Maui Makeover: Makena Beach & Golf Resort on the comeback trail
MAKENA, Maui, Hawaii -- After a few tumultuous years, the buzz is back at Makena Beach & Golf Resort.
The buzz, though, isn't too loud. Makena, after all, is meant to be a peaceful place.
Makena, Hawaiian for "place of abundance," was anything but when the recent economic downturn hit Hawaii. Originally named the Maui Prince Hotel when it opened in 1986, the later resort went into receivership in 2009. New ownership bought the property in 2010 and appointed Landmark Hotels to manage the resort.
For 2011, the property is celebrating its 25th anniversary with its new name. Better yet, the resort is wrapping up its first extensive renovation to public areas and all guest rooms as well as the tennis and golf clubs.
The 300 guest rooms and suites -- upgraded with new decor, TVs and beddings -- are 75 percent done heading into the winter high season and should be wrapped up by 2012. The A-shaped main building with private lanais in every unit ensures each room has some type of ocean view. On the interior is an outdoor atrium with Japanese gardens and waterfalls. New dining concepts and freshly redesigned public areas are also being introduced.
Makena: A Maui escape with much to explore
Compared to Wailea, its more populated and developed neighbor, Makena's attraction is its small, hidden beaches and 1,800 (mostly undeveloped) acres. Should guests want to venture into Wailea for more shopping or restaurants, Makena has courtesy vans that will take you to and from anywhere in Wailea whenever you wish.
The dominant focal point at Makena is Pu'u'Ola'i, the 360-foot volcanic cylinder that juts out of Maui's southwestern tip. Hidden on the far side of the cylinder and a short hike from the Makena State Park is Little Beach, a hippie (and clothing optional) haven. Or, you can find your own little hideaway at Black Beach or Big Beach.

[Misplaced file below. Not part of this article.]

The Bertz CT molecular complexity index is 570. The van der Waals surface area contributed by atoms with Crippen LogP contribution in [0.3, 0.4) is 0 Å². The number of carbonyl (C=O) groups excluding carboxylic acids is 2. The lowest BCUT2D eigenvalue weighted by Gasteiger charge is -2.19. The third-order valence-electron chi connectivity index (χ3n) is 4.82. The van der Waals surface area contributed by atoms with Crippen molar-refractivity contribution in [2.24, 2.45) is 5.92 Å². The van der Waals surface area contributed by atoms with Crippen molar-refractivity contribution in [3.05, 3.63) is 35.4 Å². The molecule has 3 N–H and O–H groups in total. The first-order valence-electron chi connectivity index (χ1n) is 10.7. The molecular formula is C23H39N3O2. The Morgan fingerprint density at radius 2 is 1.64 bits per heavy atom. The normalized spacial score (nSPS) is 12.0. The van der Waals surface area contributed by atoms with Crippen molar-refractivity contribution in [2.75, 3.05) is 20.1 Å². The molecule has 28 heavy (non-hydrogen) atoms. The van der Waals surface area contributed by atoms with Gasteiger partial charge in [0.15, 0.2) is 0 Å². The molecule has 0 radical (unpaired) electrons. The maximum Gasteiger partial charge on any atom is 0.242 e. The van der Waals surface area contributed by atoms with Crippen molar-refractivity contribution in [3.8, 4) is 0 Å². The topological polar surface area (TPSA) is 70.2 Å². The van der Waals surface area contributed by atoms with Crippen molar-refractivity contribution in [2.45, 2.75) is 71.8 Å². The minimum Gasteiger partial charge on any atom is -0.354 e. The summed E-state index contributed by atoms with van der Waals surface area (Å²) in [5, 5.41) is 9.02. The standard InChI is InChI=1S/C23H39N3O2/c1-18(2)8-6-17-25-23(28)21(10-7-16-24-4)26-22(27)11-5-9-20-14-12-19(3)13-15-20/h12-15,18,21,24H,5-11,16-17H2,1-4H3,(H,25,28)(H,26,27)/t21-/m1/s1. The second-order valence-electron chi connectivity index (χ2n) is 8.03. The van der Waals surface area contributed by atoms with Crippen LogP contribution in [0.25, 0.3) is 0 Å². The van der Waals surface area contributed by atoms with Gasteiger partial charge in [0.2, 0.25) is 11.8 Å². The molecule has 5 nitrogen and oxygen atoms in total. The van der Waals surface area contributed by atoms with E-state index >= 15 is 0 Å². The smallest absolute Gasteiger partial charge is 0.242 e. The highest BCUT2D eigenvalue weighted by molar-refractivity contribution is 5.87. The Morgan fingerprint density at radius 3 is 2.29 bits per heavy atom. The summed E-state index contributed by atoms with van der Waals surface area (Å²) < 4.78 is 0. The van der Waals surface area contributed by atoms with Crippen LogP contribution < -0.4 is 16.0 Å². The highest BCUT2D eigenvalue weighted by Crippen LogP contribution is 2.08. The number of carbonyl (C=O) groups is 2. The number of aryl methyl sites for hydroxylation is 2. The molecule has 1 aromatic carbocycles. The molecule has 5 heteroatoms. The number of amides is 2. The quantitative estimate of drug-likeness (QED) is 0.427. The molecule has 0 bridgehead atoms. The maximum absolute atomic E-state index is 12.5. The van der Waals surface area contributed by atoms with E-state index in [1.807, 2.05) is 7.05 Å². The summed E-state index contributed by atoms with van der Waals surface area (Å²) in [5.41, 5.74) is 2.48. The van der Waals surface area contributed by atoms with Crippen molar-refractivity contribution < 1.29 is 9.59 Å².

On resort grounds, Makena has its own beach with a variety of activities to explore by both land and sea. Makena Bay, coveted for centuries by explorers for its calm waters, is home to coral reefs and giant sea turtles. Scuba divers can head about 500 yards off shore to explore wrecks from World War II: a tank and landing craft. Boating and scuba expeditions also head to the crescent isle of Molokini, which has its own underwater treasures to discover.
Golf at Makena
Formerly a 36-hole club, today Makena Golf Course consists of what was formerly known as Makena North. The Robert Trent Jones Jr. design winds up and down the base of Mount Haleakala through lush vegetation and black lava rocks and walls.
Compared to the Gold Course and Emerald Course at Wailea Golf Club next door (also Jones Jr. designs), Makena plays higher up the slopes -- and tumbles much farther down. The 12th and 13th holes tiptoe along high ground with dazzling south Maui views. The 14th hole, a 620-yard par 5, plays from the course's highest points and tumbles down the hill to a green protected by sand and lava rock.
The new owners are committed to the golf product as well, mostly on back-end items like infrastructure and irrigation. A new fleet of golf carts with the latest GPS units were purchased and introduced this year. The club has also made a commitment to provide the latest model rental clubs for each season.
"All the courses on Maui are great," said Tim Murphy, director of golf at Makena. "They all have ocean views and the things people dream about. We're just trying to do the little things better than anyone."
Coming soon to Makena: Sustainable food and possibly more golf
The big question on every Maui golfer's mind is the fate of Makena South, which played below the North and closed in 2008. When dining at the club's outdoor air restaurant, Cafe on the Green, you can see the beautiful 10th hole of the South. It's closed, but it's still being maintained. A walk along the beachfront hole reveals well-maintained paspalum turf, a sign there could be golf played here yet.
Resort staff members are pretty mum as to any concrete future plans for more golf coming to Makena, though most are optimistic that at least some holes could open as early as 2012.
For foodies, one of the more interesting developments coming to the new-look Makena is Chef Marc McDowell. Not only is he overhauling the resort's food and beverage program, but he's also making use of the property's acreage to plant a herb garden and an aquaponics garden, which combines raising fish and growing plants without soil. The result will be a variety of ingredients on the menu that aren't just local but also grown and raised on-site.
November 7, 2011